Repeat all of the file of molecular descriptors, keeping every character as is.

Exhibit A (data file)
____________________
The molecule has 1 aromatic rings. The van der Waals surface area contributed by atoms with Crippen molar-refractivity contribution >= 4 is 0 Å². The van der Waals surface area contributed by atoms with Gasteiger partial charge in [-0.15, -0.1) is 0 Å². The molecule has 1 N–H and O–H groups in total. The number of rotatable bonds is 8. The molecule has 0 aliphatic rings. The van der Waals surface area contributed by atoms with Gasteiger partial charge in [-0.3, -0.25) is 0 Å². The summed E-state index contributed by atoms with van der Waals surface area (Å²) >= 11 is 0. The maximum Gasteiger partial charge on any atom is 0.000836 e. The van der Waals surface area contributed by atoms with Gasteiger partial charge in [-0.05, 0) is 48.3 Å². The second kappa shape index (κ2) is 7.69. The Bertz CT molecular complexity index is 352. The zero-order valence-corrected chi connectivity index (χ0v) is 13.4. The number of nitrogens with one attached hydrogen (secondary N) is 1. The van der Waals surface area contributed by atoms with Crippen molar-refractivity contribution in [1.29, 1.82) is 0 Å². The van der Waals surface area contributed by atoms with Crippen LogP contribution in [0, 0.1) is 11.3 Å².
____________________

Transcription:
The molecule has 1 aromatic rings. The van der Waals surface area contributed by atoms with Crippen molar-refractivity contribution >= 4 is 0 Å². The van der Waals surface area contributed by atoms with Gasteiger partial charge in [-0.15, -0.1) is 0 Å². The molecule has 1 N–H and O–H groups in total. The number of rotatable bonds is 8. The molecule has 0 aliphatic rings. The van der Waals surface area contributed by atoms with Gasteiger partial charge in [-0.3, -0.25) is 0 Å². The summed E-state index contributed by atoms with van der Waals surface area (Å²) >= 11 is 0. The maximum Gasteiger partial charge on any atom is 0.000836 e. The van der Waals surface area contributed by atoms with Gasteiger partial charge in [-0.05, 0) is 48.3 Å². The second kappa shape index (κ2) is 7.69. The Bertz CT molecular complexity index is 352. The zero-order valence-corrected chi connectivity index (χ0v) is 13.4. The number of nitrogens with one attached hydrogen (secondary N) is 1. The van der Waals surface area contributed by atoms with Crippen molar-refractivity contribution in [1.29, 1.82) is 0 Å². The van der Waals surface area contributed by atoms with Crippen LogP contribution in [0, 0.1) is 11.3 Å².